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Exp Eye Res. 2019 May;182:109-124. doi: 10.1016/j.exer.2019.03.013. Epub 2019 Mar 26.

Amelioration of visual deficits and visual system pathology after mild TBI with the cannabinoid type-2 receptor inverse agonist SMM-189.

Author information

1
Department of Anatomy and Neurobiology, The University of Tennessee Health Science Center, Memphis, TN 38163, United States.
2
Dept. of Pharmaceutical Sciences, The University of Tennessee Health Science Center, Memphis, TN 38163, United States.
3
Department of Anatomy and Neurobiology, The University of Tennessee Health Science Center, Memphis, TN 38163, United States; Department of Ophthalmology, The University of Tennessee Health Science Center, Memphis, TN 38163, United States. Electronic address: areiner@uthsc.edu.

Abstract

Mild TBI is often accompanied by visual system dysfunction and injury, which is at least partly caused by microglial neuroinflammatory processes initiated by the injury. Using our focal cranial blast mouse model of closed-skull mild TBI, we evaluated the ability of the cannabinoid type-2 (CB2) receptor inverse agonist SMM-189, which biases microglia from the harmful M1 state to the beneficial M2 state, to mitigate visual system dysfunction and injury after TBI. Male C57BL/6 or Thy1-EYFP reporter mice received a closed-head blast of either 0-psi (sham) or 50-psi to the left side of the cranium. Blast mice received vehicle or 6 mg/kg SMM-189 daily beginning 2 h after blast. Sham mice received vehicle. In some mice, retina and optic nerve/tract were assessed morphologically at 3-7 days after blast, while other mice were assessed functionally by Optomotry 30 days after blast and morphologically at ≥30 days after blast. Mice sacrificed at 3-7 days were treated daily until sacrificed, while those assessed ≥30 days after blast were treated daily for 2 weeks post blast. Axon damage was evident in the left optic nerve and its continuation as the right optic tract at 3 days post blast in vehicle-treated blast mice in the form of swollen axon bulbs, and was accompanied by a significant increase in the abundance of microglia. Testing at 30 days post blast revealed that the contrast sensitivity function was significantly reduced in both eyes in vehicle-treated blast mice compared to vehicle-treated sham blast mice, and axon counts at ≥30 days after blast revealed a ∼10% loss in left optic nerve in vehicle-treated blast mice. Left optic nerve axon loss was highly correlated with the left eye deficit in contrast sensitivity. Immunolabeling at 30 days post blast showed a significant increase in the abundance of microglia in the retinas of both eyes and in GFAP + Müller cell processes traversing the inner plexiform layer in the left eye of vehicle-treated blast mice. SMM-189 treatment reduced axon injury and microglial abundance at 3 days, and mitigated axon loss, contrast sensitivity deficits, microglial abundance, and Müller cell GFAP upregulation at ≥30 days after blast injury. Analysis of right optic tract microglia at 3 days post blast for M1 versus M2 markers revealed that SMM-189 biased microglia toward the M2 state, with this action of SMM-189 being linked to reduced axonal injury. Taken together, our results show that focal left side cranial blast resulted in impaired contrast sensitivity and retinal pathology bilaterally and optic nerve loss ipsilaterally. The novel cannabinoid drug SMM-189 significantly mitigated the functional deficit and the associated pathologies. Our findings suggest the value of combatting visual system injury after TBI by using CB2 inverse agonists such as SMM-189, which appear to target microglia and bias them away from the pro-inflammatory M1 state, toward the protective M2 state.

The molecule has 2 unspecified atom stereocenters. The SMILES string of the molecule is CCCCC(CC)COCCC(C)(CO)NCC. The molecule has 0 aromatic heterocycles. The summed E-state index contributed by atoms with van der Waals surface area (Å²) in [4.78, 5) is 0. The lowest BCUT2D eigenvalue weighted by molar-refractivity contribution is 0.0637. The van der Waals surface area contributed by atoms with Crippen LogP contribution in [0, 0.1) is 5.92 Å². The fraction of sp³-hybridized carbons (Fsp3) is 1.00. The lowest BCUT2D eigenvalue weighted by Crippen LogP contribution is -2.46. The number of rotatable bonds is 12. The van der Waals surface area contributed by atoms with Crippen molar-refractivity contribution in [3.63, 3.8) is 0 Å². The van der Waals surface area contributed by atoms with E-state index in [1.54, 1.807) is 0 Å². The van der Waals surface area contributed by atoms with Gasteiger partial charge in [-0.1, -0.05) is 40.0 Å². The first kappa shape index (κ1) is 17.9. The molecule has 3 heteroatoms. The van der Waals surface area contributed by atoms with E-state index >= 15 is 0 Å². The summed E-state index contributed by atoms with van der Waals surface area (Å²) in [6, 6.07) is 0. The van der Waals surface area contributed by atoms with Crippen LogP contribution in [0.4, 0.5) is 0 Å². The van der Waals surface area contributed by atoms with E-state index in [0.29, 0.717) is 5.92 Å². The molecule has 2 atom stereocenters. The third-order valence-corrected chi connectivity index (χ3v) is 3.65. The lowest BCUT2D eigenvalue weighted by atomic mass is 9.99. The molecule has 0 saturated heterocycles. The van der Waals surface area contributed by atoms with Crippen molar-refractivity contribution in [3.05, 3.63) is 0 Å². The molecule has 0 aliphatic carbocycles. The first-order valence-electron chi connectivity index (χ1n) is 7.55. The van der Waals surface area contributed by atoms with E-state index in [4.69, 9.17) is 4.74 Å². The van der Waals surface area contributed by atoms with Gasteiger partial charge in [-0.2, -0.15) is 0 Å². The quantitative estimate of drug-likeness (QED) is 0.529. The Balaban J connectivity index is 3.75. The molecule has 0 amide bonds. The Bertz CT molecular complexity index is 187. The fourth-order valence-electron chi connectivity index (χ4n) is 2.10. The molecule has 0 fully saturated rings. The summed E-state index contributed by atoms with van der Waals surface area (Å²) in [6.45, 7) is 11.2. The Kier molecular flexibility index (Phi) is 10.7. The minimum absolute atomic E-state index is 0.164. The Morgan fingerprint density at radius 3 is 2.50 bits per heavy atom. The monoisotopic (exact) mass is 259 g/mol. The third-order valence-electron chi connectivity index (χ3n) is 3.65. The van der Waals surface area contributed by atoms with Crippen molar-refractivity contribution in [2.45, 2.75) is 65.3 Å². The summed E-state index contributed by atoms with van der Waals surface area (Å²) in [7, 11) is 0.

KEYWORDS:

CB2 receptors; Cannabinoid therapy; Microglia; TBI; Visual deficits

PMID:
30922891
PMCID:
PMC6504571
[Available on 2020-05-01]
DOI:
10.1016/j.exer.2019.03.013
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